I hadn't lied to Katie when I said I'd never discussed the abuse with anyone. I'd always refused to discuss it with Ray and apart from that day Bodie and I had never spoken about it again. Peter had found it hardest to accept but he had loved me enough to respect my decision.
          Now, I would have to talk to Bodie; to raise that day between us again, because Katie wouldn't let it go.
          I hadn't drunk much all day but now I needed a drink. Bodie watched me pour the vodka and not add tonic. I clasped the glass defensively in front of me as I turned and met his eyes.
          "Tell me." It was the first time he'd ever uttered those words; he didn't subscribe to Ray's view of wanting to talk about and analyse everything. Perhaps he could see that I didn't want to tell him, but had to...

         "I had to tell Katie about Dad." I blurted the first words out, hoping I could find some more to follow them.
          He nodded; I had told Ray that earlier. I huddled back onto the sofa, leaving a space between us. I wanted more than anything to be folded back into that protective embrace but needed to see his face as we talked, hoping it would save me from having to spell everything out, but I could see that the distance worried him more than anything else.
          "She wanted to know why I'd never told her, when you and Ray knew. She remembers that party, Bodie. Somehow she guessed that was when I told you."
          I saw the shutters fall over the flare of pain in his eyes as he remembered as well. "But you didn't tell her why?"
          "I fobbed her off, said you'd asked about Dad and it had upset me."
          "She didn't believe you."
          I shook my head. "She took me by surprise and she knows me too well, Bodie. I'd never have told you just like that."
          "No." Bodie got up to refresh his drink. "Who do you think she'll tackle: me or you?"
          "You wouldn't tell her anything. She'll ask me. But I won't tell her about you." He still had his back to me but I saw him flinch. "You've been more of a father to her than he ever was. Neither of you can lose that. I just have to convince her she knows everything."
          "That's easier said than done."
          "Always is, with Katie." My little sister could rival a pitbull for tenacity.
          Bodie still looked worried; strangely I felt older and wiser. "You had to know about it, Bodie, but I'll handle her. I'll protect you, just as you've always protected me."
          He rejoined me on the sofa, holding me close. No more words were needed tonight.

         The bang woke me with a jump. As I sat up, bewildered at being on the sofa rather than in bed, I remembered I had been there with Bodie.
          Helen peered around the lounge door. "Sorry, Mum. I was just going to make you a cup of tea."
          I stretched and smiled at her, and stood up to ease my back. "Thank you. I could do with one."
          I looked around. There was no sign of Bodie; had he left before Helen woke? He'd never wanted her to feel threatened by staying, but on the few occasions he'd been here she hadn't seemed bothered.
          I followed Helen into the kitchen. "Bodie's upstairs," she told me. "I woke him when I came down, I didn't know you were sleeping down here."
          I was relieved to hear he hadn't gone. Helen's usual method of coming downstairs rivalled a baby elephant at times; I was surprised she hadn't woken me as well but I knew Bodie was a much lighter sleeper than me.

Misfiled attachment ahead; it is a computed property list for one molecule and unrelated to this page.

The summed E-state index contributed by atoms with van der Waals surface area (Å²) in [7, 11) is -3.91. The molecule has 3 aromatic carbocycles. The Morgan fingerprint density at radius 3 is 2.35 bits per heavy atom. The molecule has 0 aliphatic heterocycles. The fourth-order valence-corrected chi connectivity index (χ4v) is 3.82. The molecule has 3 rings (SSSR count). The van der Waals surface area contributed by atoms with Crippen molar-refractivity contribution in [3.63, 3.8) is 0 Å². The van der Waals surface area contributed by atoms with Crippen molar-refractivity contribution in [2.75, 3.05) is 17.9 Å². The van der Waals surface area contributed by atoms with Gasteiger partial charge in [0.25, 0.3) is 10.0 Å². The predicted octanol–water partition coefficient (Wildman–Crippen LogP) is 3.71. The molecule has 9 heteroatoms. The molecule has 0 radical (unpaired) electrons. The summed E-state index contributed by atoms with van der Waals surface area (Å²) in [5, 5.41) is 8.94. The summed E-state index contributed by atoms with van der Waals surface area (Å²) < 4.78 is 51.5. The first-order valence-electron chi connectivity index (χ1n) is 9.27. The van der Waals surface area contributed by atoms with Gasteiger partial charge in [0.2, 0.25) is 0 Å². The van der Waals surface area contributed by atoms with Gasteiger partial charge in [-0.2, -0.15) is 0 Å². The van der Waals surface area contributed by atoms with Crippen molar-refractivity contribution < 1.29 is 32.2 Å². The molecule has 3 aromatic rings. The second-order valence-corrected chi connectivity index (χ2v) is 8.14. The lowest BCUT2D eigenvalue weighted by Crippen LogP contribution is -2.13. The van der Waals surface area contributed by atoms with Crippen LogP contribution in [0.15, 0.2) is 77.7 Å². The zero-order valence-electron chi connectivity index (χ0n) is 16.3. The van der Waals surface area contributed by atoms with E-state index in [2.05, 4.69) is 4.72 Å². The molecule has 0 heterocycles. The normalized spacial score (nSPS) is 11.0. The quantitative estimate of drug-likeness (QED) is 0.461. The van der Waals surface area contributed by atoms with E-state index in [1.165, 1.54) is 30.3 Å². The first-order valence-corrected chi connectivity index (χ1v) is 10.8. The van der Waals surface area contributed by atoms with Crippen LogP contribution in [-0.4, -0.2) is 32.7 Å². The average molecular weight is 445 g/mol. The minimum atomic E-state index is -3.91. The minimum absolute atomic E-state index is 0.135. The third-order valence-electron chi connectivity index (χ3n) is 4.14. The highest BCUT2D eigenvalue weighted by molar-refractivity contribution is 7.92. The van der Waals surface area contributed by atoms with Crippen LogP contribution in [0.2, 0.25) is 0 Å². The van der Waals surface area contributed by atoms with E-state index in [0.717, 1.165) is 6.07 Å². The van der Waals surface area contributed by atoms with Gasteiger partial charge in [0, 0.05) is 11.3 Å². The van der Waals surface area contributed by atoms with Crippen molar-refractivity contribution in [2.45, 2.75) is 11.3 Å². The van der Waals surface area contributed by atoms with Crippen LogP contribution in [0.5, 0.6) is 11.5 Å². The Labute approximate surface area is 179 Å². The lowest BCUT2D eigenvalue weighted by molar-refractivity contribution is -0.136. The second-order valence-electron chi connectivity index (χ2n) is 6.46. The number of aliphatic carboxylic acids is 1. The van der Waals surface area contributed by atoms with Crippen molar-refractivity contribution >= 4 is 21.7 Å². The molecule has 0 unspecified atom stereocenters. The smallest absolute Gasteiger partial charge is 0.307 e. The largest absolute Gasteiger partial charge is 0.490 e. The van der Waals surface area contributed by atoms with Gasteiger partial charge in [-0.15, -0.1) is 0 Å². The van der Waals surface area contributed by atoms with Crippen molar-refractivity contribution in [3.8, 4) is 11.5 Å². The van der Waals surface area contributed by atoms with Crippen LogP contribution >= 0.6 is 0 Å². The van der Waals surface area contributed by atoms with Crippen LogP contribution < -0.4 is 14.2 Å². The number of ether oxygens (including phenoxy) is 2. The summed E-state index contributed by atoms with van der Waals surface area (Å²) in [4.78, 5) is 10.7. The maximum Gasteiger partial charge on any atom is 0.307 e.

"It was very late when we got back."
          She nodded, accepting that as a valid excuse for Bodie not going home. "He asked if we had everything in for a fry-up."
          I laughed. Bodie's appetite hadn't diminished in all the years I'd known him. "Let's see. Can't have Bodie going hungry."

         I had the frying pan going by the time Bodie came down, his smart suit of the day before looking crumpled from his night on the sofa. "Ah, perfect. Nothing like a good fry-up on Sunday mornings."
          "As long as it's only Sunday mornings," I smiled. "You know it's not good for you."
          "You've been listening to Ray again." He grinned at me. "I promise to eat muesli for the rest of the week."
          Helen giggled. "You hate muesli. You said it wasn't fit for rabbits."
          "And so it isn't. I'll just have to find something tasty to put on top."
          "Doesn't that defeat the object?" I handed Helen the knives and forks. "Go and lay the table, darling. This won't be long."
          Once she had gone, Bodie's demeanour changed. "I meant to leave early."
          "It's OK, Helen's fine. And I'm pleased you stayed." I handed him two plates. "You can do the washing up."

         After breakfast I left them to it and went to shower and dress, hearing them laughing and joking. Helen loved her 'uncle' Bodie as much as Katie had at that age.
          Katie. Even after all the talking - and not-talking - last night, I still didn't know what I was going to tell her. I had to decide quickly. Most couples left the reception and went straight on their honeymoon but Rob and Katie weren't leaving until early on Monday. I wouldn't put it past her to come round today.
          I also remembered with a sinking feeling that I'd left my car at their house and would need to pick it up today. Even if Katie didn't come here I had to go there.
          I heard the phone ring and Helen run to answer it. "Mandy!" she shrieked. "It was brilliant!"
          Mandy, her best friend who lived just across the road. I made my way down the stairs, shushing her. "If you keep up that noise you won't even need the phone."
          "Hold on. Mum, Mandy wants to know if I can go over and tell her all about yesterday."
          "Is Chris there?" I took the phone and spoke to Mandy's mum. "If Helen comes, can she stay until later today? I have a few things to sort out after yesterday."